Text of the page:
A time for healing

Published 8:34 am Friday, March 4, 2011

Few issues have divided this community as much as the failed push for Navy pilot training at Franklin Municipal Airport.

Many proponents believed it their patriotic obligation to support the U.S. military. Opponents feared a loss of home values and deterioration of their quality of life. Many citizens were in the middle, torn by conflicting, powerful emotions.

The Franklin City Council spoke strongly on Feb. 14 with a 5-2 vote to end the city’s pursuit of the Navy partnership. The Navy accepted the decision with grace and announced its intention to pursue other airfields in the region for the training of turboprop pilots.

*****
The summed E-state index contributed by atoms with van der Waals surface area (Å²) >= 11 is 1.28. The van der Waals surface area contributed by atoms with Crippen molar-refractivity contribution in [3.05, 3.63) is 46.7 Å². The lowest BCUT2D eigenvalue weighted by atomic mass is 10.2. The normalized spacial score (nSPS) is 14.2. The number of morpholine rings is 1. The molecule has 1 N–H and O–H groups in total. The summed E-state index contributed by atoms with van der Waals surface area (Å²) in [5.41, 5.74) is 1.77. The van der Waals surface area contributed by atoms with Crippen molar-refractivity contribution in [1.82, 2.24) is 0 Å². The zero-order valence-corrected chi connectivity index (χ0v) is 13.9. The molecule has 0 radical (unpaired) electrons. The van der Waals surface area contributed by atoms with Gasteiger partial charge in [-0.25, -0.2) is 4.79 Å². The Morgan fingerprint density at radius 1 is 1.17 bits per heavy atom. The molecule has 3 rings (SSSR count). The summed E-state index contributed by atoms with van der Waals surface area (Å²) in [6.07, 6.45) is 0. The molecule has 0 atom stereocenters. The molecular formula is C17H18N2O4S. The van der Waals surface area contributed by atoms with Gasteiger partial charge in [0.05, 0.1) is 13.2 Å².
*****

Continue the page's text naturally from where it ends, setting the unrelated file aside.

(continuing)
For reasons only he can explain, the project’s chief supporter, Mayor Jim Councill, declined to accept the will of the council majority. With no evidence or hint of a potential change of heart by his colleagues, Councill put the divisive issue on the council’s Feb. 28 agenda for reconsideration. The result was a second consecutive marathon council meeting of bitter rhetoric, questionable parliamentary procedure, raw emotions and general acrimony that rubbed salt in a still-open wound.

Right or wrong, a solid majority of the council, after months of debate and deliberation, determined that the Navy project was bad for Franklin. They’ve now said so again. Democracy — albeit messily — worked. Council members, on this issue and others, will be accountable at the next election.

Healing will be slow and difficult, but it’s time for that process to begin.